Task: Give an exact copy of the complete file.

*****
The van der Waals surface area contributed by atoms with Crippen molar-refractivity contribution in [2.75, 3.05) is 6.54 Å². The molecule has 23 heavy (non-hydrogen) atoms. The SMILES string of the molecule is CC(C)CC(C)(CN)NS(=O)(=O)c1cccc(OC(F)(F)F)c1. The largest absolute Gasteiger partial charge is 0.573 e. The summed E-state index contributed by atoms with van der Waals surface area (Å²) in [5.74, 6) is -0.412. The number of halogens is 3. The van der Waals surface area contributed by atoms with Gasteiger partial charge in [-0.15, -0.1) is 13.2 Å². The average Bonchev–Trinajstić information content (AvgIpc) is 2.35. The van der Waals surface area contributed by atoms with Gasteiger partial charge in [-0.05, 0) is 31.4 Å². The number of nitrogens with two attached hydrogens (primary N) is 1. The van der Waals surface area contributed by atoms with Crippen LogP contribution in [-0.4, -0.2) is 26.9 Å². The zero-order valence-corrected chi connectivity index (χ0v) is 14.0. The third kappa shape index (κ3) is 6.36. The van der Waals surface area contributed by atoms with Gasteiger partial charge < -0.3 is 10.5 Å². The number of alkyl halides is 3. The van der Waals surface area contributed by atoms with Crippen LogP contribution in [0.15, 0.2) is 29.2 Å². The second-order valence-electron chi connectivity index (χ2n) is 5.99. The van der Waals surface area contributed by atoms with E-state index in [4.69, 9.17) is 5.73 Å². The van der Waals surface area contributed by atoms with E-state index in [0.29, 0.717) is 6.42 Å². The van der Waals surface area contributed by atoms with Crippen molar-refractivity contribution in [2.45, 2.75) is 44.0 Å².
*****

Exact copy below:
The van der Waals surface area contributed by atoms with Crippen molar-refractivity contribution in [2.75, 3.05) is 6.54 Å². The molecule has 23 heavy (non-hydrogen) atoms. The SMILES string of the molecule is CC(C)CC(C)(CN)NS(=O)(=O)c1cccc(OC(F)(F)F)c1. The largest absolute Gasteiger partial charge is 0.573 e. The summed E-state index contributed by atoms with van der Waals surface area (Å²) in [5.74, 6) is -0.412. The number of halogens is 3. The van der Waals surface area contributed by atoms with Gasteiger partial charge in [-0.15, -0.1) is 13.2 Å². The average Bonchev–Trinajstić information content (AvgIpc) is 2.35. The van der Waals surface area contributed by atoms with Gasteiger partial charge in [-0.05, 0) is 31.4 Å². The number of nitrogens with two attached hydrogens (primary N) is 1. The van der Waals surface area contributed by atoms with Crippen LogP contribution in [-0.4, -0.2) is 26.9 Å². The zero-order valence-corrected chi connectivity index (χ0v) is 14.0. The third kappa shape index (κ3) is 6.36. The van der Waals surface area contributed by atoms with Gasteiger partial charge < -0.3 is 10.5 Å². The number of alkyl halides is 3. The van der Waals surface area contributed by atoms with Crippen LogP contribution in [0.15, 0.2) is 29.2 Å². The second-order valence-electron chi connectivity index (χ2n) is 5.99. The van der Waals surface area contributed by atoms with E-state index in [4.69, 9.17) is 5.73 Å². The van der Waals surface area contributed by atoms with E-state index in [0.29, 0.717) is 6.42 Å². The van der Waals surface area contributed by atoms with Crippen molar-refractivity contribution in [2.45, 2.75) is 44.0 Å².